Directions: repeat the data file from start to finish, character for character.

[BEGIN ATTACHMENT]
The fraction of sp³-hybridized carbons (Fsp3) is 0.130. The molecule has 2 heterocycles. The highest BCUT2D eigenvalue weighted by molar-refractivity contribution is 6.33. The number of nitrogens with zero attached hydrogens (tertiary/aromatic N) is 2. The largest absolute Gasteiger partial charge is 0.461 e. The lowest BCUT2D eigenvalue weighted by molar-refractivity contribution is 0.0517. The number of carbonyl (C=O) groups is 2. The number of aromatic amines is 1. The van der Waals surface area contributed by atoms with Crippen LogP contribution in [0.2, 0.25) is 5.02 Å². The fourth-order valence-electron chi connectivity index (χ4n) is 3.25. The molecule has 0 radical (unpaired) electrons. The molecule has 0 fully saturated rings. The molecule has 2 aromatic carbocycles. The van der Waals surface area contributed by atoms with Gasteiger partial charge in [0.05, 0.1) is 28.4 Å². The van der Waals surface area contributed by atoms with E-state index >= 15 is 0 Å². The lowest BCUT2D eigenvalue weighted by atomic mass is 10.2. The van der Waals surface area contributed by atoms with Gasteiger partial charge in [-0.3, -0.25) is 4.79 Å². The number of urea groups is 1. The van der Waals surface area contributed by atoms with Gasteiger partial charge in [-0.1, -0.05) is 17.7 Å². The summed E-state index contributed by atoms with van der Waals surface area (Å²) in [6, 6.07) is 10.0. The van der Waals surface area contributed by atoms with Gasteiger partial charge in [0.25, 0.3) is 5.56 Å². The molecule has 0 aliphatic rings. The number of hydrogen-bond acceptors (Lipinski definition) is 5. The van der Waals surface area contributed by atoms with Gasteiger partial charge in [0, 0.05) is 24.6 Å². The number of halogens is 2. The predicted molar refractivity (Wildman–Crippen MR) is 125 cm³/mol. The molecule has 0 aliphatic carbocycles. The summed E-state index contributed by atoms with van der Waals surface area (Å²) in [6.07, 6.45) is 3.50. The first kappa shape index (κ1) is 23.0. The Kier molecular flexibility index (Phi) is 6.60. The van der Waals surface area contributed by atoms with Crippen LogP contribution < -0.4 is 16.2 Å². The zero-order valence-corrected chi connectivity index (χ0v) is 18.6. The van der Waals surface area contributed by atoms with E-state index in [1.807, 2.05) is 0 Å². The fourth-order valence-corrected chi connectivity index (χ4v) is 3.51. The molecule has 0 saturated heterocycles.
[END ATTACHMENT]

The fraction of sp³-hybridized carbons (Fsp3) is 0.130. The molecule has 2 heterocycles. The highest BCUT2D eigenvalue weighted by molar-refractivity contribution is 6.33. The number of nitrogens with zero attached hydrogens (tertiary/aromatic N) is 2. The largest absolute Gasteiger partial charge is 0.461 e. The lowest BCUT2D eigenvalue weighted by molar-refractivity contribution is 0.0517. The number of carbonyl (C=O) groups is 2. The number of aromatic amines is 1. The van der Waals surface area contributed by atoms with Crippen LogP contribution in [0.2, 0.25) is 5.02 Å². The fourth-order valence-electron chi connectivity index (χ4n) is 3.25. The molecule has 0 radical (unpaired) electrons. The molecule has 0 fully saturated rings. The molecule has 2 aromatic carbocycles. The van der Waals surface area contributed by atoms with Gasteiger partial charge in [0.05, 0.1) is 28.4 Å². The van der Waals surface area contributed by atoms with E-state index >= 15 is 0 Å². The lowest BCUT2D eigenvalue weighted by atomic mass is 10.2. The van der Waals surface area contributed by atoms with Gasteiger partial charge in [-0.3, -0.25) is 4.79 Å². The number of urea groups is 1. The van der Waals surface area contributed by atoms with Gasteiger partial charge in [-0.1, -0.05) is 17.7 Å². The summed E-state index contributed by atoms with van der Waals surface area (Å²) in [6, 6.07) is 10.0. The van der Waals surface area contributed by atoms with Gasteiger partial charge in [0.25, 0.3) is 5.56 Å². The molecule has 0 aliphatic rings. The number of hydrogen-bond acceptors (Lipinski definition) is 5. The van der Waals surface area contributed by atoms with Gasteiger partial charge in [0, 0.05) is 24.6 Å². The number of halogens is 2. The predicted molar refractivity (Wildman–Crippen MR) is 125 cm³/mol. The molecule has 0 aliphatic carbocycles. The summed E-state index contributed by atoms with van der Waals surface area (Å²) in [6.07, 6.45) is 3.50. The first kappa shape index (κ1) is 23.0. The Kier molecular flexibility index (Phi) is 6.60. The van der Waals surface area contributed by atoms with Crippen LogP contribution < -0.4 is 16.2 Å². The zero-order valence-corrected chi connectivity index (χ0v) is 18.6. The van der Waals surface area contributed by atoms with E-state index in [1.807, 2.05) is 0 Å². The fourth-order valence-corrected chi connectivity index (χ4v) is 3.51. The molecule has 0 saturated heterocycles.